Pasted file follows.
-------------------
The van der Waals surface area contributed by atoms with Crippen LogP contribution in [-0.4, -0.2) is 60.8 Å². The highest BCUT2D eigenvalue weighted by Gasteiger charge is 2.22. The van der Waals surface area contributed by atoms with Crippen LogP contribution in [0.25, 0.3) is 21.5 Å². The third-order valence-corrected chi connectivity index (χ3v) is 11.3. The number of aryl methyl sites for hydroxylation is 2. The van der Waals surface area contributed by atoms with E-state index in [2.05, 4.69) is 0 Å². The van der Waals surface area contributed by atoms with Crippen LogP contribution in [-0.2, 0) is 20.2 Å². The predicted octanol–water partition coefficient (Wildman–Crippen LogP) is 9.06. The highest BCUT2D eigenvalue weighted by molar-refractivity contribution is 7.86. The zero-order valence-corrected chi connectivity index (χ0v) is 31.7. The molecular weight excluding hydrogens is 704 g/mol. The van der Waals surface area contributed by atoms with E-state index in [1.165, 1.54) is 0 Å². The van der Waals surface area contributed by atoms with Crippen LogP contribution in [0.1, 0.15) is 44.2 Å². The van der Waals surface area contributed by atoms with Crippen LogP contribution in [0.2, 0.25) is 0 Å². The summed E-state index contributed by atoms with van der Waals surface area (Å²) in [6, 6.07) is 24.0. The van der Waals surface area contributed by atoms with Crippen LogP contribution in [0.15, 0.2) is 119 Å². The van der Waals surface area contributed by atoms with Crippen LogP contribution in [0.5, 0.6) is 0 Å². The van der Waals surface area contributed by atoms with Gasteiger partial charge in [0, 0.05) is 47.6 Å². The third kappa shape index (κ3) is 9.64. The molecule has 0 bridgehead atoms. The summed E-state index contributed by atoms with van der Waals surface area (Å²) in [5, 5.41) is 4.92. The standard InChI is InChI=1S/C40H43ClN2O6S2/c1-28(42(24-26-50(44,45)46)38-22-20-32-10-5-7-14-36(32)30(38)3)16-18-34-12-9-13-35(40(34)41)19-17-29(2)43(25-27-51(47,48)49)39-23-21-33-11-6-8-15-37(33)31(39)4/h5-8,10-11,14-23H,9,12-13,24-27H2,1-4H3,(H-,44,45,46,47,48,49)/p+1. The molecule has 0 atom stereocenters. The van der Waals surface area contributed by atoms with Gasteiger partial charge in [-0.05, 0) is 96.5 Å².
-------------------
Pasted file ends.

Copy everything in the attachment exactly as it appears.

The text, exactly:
The van der Waals surface area contributed by atoms with Crippen LogP contribution in [-0.4, -0.2) is 60.8 Å². The highest BCUT2D eigenvalue weighted by Gasteiger charge is 2.22. The van der Waals surface area contributed by atoms with Crippen LogP contribution in [0.25, 0.3) is 21.5 Å². The third-order valence-corrected chi connectivity index (χ3v) is 11.3. The number of aryl methyl sites for hydroxylation is 2. The van der Waals surface area contributed by atoms with E-state index in [2.05, 4.69) is 0 Å². The van der Waals surface area contributed by atoms with Crippen LogP contribution in [-0.2, 0) is 20.2 Å². The predicted octanol–water partition coefficient (Wildman–Crippen LogP) is 9.06. The highest BCUT2D eigenvalue weighted by molar-refractivity contribution is 7.86. The zero-order valence-corrected chi connectivity index (χ0v) is 31.7. The molecular weight excluding hydrogens is 704 g/mol. The van der Waals surface area contributed by atoms with E-state index in [1.165, 1.54) is 0 Å². The van der Waals surface area contributed by atoms with Crippen LogP contribution in [0.1, 0.15) is 44.2 Å². The van der Waals surface area contributed by atoms with Crippen LogP contribution in [0.2, 0.25) is 0 Å². The summed E-state index contributed by atoms with van der Waals surface area (Å²) in [6, 6.07) is 24.0. The van der Waals surface area contributed by atoms with Crippen LogP contribution in [0.15, 0.2) is 119 Å². The van der Waals surface area contributed by atoms with Crippen LogP contribution in [0.5, 0.6) is 0 Å². The van der Waals surface area contributed by atoms with Gasteiger partial charge in [0, 0.05) is 47.6 Å². The third kappa shape index (κ3) is 9.64. The molecule has 0 bridgehead atoms. The summed E-state index contributed by atoms with van der Waals surface area (Å²) in [5, 5.41) is 4.92. The standard InChI is InChI=1S/C40H43ClN2O6S2/c1-28(42(24-26-50(44,45)46)38-22-20-32-10-5-7-14-36(32)30(38)3)16-18-34-12-9-13-35(40(34)41)19-17-29(2)43(25-27-51(47,48)49)39-23-21-33-11-6-8-15-37(33)31(39)4/h5-8,10-11,14-23H,9,12-13,24-27H2,1-4H3,(H-,44,45,46,47,48,49)/p+1. The molecule has 0 atom stereocenters. The van der Waals surface area contributed by atoms with Gasteiger partial charge in [-0.05, 0) is 96.5 Å².